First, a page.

Tigrayan children unable to receive crucial vaccines as war continues

A woman with her child waits amongst many others to be seen at a clinic in Southern Tigray. A woman with her child waits amongst many others to be seen at a clinic in Southern Tigray. UNICEF/ Christine Nesbitt

21 September 2022

As the two year long civil war in Tigray, Ethiopia continues, the rate in which children are vaccinated against deadly diseases has plummeted.

Throughout 2022 there has been a rise in cases of deadly diseases among children in Tigray, including measles, tetanus, and whooping cough. Ten out of the 35 districts in the Tigray region have reported measles outbreaks while there have been 25 cases of neonatal tetanus: an increase from only two cases per year since 2019. This is a result of drastic decreases in vaccine administration to children. In 2020, over 90% of children were vaccinated against targeted diseases, such as tuberculosis and measles, but that rate has now dropped below 10% in 2022. 

Civil war in the region has been ongoing since 2020 as Tigrayan forces, led by the Tigray People’s Liberation Front (TPLF), battle against the central Ethiopian government. The conflict has forced over 2 million people from their homes, killed thousands of civilians, furthered widespread starvation, and blocked essential supplies from civilians. Vaccinations can not be safely delivered to hospitals due to blockades, which neither the Ethiopian government nor the TPLF will take responsibility for. This lack of vaccines further impacts civilians and hospitals that are already suffering from a major shortage of lifesaving medication, such as insulin, as well as a disastrously low stock of supplies to treat civilians wounded from the conflict.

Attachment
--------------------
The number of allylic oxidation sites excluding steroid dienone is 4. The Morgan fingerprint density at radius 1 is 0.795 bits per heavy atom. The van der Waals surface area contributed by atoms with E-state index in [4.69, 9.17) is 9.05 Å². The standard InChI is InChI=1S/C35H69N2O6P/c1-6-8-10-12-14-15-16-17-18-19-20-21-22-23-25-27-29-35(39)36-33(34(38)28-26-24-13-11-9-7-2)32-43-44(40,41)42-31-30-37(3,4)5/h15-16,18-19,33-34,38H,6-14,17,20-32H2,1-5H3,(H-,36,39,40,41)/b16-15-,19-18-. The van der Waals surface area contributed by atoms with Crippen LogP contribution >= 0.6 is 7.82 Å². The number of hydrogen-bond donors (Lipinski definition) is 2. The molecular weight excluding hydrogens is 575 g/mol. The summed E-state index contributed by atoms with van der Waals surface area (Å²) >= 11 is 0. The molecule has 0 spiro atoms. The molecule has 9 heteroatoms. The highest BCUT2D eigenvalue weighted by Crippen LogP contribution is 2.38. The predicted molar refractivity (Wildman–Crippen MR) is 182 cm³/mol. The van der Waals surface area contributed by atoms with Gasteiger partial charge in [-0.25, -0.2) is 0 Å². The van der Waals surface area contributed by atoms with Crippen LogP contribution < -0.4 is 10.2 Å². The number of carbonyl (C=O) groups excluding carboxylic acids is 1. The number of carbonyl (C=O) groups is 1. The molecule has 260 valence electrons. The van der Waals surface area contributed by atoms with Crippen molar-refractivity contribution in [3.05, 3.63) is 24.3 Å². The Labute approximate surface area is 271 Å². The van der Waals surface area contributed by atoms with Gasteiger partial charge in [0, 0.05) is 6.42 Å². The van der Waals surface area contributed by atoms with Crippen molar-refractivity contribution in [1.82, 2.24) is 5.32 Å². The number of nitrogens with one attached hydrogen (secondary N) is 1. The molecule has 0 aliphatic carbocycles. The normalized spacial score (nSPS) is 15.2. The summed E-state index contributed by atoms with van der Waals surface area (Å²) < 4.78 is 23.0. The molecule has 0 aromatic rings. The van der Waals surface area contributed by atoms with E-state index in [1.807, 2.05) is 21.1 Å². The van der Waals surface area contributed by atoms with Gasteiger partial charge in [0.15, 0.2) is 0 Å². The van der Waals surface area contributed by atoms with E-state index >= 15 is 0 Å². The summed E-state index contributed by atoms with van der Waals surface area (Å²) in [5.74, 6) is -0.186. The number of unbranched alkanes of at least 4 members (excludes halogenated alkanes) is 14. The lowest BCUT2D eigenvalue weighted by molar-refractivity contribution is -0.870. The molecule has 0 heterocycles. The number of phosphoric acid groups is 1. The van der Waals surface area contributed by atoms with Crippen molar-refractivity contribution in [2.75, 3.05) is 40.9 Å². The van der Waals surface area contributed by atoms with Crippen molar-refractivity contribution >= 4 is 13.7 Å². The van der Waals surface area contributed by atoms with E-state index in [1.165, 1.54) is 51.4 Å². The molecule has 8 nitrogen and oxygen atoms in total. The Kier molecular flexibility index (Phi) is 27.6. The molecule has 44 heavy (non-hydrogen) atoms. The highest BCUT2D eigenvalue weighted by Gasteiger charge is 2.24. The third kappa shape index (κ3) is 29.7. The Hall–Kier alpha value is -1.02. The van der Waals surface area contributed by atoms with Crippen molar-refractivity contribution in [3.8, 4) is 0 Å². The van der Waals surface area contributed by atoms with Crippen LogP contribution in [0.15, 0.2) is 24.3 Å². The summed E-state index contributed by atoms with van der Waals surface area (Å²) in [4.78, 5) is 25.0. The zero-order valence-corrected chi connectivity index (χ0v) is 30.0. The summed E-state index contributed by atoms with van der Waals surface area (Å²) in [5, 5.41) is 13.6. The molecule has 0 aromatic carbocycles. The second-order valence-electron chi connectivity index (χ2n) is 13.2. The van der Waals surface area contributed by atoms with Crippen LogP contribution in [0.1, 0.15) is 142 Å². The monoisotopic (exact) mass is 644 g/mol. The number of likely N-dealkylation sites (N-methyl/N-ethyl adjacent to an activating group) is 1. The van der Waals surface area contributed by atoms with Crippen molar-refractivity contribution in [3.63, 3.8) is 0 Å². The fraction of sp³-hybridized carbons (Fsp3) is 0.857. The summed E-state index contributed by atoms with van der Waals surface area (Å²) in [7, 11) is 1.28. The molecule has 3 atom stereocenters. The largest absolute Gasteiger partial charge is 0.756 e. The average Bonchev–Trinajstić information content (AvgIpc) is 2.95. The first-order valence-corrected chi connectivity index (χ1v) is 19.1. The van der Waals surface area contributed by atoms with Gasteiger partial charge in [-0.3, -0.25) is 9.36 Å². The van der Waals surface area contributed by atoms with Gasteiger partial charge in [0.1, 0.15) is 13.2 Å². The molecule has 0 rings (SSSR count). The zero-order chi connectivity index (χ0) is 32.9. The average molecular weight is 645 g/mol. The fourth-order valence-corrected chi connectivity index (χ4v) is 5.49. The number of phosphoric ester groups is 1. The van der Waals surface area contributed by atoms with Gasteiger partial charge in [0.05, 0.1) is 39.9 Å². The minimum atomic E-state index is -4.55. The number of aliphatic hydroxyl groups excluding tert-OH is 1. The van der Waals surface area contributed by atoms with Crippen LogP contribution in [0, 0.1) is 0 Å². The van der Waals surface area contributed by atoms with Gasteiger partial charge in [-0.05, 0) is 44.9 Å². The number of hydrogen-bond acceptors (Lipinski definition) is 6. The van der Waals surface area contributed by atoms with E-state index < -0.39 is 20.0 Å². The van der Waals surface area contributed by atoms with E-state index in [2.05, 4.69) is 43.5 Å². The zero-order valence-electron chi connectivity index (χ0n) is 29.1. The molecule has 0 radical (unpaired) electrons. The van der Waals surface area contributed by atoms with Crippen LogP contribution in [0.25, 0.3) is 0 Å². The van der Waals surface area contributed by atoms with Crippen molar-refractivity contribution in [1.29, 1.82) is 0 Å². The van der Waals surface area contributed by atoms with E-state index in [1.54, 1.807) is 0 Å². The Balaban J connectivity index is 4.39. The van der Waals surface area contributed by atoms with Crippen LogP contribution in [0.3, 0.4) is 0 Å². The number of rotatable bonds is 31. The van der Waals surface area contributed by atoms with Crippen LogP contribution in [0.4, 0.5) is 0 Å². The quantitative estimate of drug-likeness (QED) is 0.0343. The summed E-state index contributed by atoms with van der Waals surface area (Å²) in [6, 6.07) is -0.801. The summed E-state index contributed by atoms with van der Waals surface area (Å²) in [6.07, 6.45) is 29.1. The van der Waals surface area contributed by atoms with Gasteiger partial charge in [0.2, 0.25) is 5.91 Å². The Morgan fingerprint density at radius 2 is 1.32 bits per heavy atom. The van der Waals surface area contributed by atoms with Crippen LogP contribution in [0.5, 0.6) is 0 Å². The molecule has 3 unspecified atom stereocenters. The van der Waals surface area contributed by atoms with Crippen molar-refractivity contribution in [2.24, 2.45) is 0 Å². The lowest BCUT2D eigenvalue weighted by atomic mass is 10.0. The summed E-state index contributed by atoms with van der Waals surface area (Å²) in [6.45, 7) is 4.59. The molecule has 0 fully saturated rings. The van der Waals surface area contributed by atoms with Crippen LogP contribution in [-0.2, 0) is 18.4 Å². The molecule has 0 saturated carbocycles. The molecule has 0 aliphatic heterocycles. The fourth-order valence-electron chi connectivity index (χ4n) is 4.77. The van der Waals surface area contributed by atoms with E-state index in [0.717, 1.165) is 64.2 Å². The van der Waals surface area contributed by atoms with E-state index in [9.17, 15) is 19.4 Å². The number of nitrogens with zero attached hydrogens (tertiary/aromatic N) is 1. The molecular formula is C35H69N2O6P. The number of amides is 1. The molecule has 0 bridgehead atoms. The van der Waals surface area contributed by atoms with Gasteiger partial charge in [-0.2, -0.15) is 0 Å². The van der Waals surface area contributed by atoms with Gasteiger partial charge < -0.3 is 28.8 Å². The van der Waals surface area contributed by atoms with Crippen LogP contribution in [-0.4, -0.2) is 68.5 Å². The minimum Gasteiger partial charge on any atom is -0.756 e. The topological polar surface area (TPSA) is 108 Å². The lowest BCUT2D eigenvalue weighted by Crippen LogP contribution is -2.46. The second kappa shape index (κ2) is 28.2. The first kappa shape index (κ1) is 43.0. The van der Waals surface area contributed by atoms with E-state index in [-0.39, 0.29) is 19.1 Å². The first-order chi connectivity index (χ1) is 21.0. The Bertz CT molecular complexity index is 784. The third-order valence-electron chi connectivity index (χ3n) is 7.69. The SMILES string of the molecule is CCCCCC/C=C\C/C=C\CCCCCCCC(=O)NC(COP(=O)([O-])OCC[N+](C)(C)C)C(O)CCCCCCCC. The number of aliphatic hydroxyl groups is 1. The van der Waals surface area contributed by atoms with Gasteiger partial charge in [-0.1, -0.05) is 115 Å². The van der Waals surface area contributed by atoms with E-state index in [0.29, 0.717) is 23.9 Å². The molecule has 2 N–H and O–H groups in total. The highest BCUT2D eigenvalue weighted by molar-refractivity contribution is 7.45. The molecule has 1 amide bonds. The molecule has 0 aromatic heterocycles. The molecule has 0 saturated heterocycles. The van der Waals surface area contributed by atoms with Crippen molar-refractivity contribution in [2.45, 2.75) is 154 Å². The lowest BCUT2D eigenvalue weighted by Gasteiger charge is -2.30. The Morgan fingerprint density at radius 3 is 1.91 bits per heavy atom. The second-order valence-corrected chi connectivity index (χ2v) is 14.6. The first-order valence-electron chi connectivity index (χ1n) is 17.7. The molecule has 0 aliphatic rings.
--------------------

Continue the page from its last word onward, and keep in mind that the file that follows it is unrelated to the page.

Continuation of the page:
Multiple sources have deemed this blockade of vaccinations, medicine, and other supplies as a crime against humanity, as organizations such as the UN's World Food Program (WFP) are actively attempting to aid with the crisis. As of right now, WFP has a vaccine delivery planned but is still waiting to be cleared by the Ethiopian government. 

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by Nicole Piusienski

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